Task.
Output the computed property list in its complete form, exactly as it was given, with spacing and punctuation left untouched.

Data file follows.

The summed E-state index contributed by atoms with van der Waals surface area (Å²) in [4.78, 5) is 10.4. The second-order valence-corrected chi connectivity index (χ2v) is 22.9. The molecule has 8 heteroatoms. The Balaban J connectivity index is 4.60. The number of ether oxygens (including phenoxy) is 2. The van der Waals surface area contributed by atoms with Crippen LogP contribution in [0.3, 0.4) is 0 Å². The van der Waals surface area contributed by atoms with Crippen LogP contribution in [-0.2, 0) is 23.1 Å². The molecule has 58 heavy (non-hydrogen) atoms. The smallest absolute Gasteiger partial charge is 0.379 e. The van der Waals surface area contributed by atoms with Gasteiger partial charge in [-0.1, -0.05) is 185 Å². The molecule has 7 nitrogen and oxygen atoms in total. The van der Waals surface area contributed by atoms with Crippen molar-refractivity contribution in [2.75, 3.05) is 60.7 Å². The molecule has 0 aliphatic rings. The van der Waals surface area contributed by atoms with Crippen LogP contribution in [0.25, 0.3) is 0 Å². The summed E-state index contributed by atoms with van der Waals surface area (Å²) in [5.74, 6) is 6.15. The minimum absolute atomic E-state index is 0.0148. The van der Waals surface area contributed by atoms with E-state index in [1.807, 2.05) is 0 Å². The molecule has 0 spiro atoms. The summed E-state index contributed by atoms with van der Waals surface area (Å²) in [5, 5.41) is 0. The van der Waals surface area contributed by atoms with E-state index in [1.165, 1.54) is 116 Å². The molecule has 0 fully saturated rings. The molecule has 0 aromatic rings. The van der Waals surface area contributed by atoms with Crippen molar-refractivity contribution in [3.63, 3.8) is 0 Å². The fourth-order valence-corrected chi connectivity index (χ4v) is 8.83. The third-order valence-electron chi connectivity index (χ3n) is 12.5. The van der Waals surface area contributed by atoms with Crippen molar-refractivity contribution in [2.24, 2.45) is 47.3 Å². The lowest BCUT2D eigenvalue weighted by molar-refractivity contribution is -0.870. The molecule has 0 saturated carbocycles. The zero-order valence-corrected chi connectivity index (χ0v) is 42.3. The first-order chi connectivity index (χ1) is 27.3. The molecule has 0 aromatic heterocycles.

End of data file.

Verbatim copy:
The summed E-state index contributed by atoms with van der Waals surface area (Å²) in [4.78, 5) is 10.4. The second-order valence-corrected chi connectivity index (χ2v) is 22.9. The molecule has 8 heteroatoms. The Balaban J connectivity index is 4.60. The number of ether oxygens (including phenoxy) is 2. The van der Waals surface area contributed by atoms with Crippen LogP contribution in [0.3, 0.4) is 0 Å². The van der Waals surface area contributed by atoms with Crippen LogP contribution in [-0.2, 0) is 23.1 Å². The molecule has 58 heavy (non-hydrogen) atoms. The smallest absolute Gasteiger partial charge is 0.379 e. The van der Waals surface area contributed by atoms with Gasteiger partial charge in [-0.1, -0.05) is 185 Å². The molecule has 7 nitrogen and oxygen atoms in total. The van der Waals surface area contributed by atoms with Crippen molar-refractivity contribution in [2.75, 3.05) is 60.7 Å². The molecule has 0 aliphatic rings. The van der Waals surface area contributed by atoms with Crippen LogP contribution in [0.25, 0.3) is 0 Å². The summed E-state index contributed by atoms with van der Waals surface area (Å²) in [5.74, 6) is 6.15. The minimum absolute atomic E-state index is 0.0148. The van der Waals surface area contributed by atoms with E-state index in [1.807, 2.05) is 0 Å². The molecule has 0 spiro atoms. The summed E-state index contributed by atoms with van der Waals surface area (Å²) in [5, 5.41) is 0. The van der Waals surface area contributed by atoms with E-state index in [1.165, 1.54) is 116 Å². The molecule has 0 fully saturated rings. The molecule has 0 aromatic rings. The van der Waals surface area contributed by atoms with Crippen molar-refractivity contribution in [3.63, 3.8) is 0 Å². The fourth-order valence-corrected chi connectivity index (χ4v) is 8.83. The third-order valence-electron chi connectivity index (χ3n) is 12.5. The van der Waals surface area contributed by atoms with Crippen molar-refractivity contribution in [2.24, 2.45) is 47.3 Å². The lowest BCUT2D eigenvalue weighted by molar-refractivity contribution is -0.870. The molecule has 0 saturated carbocycles. The zero-order valence-corrected chi connectivity index (χ0v) is 42.3. The first-order chi connectivity index (χ1) is 27.3. The molecule has 0 aromatic heterocycles.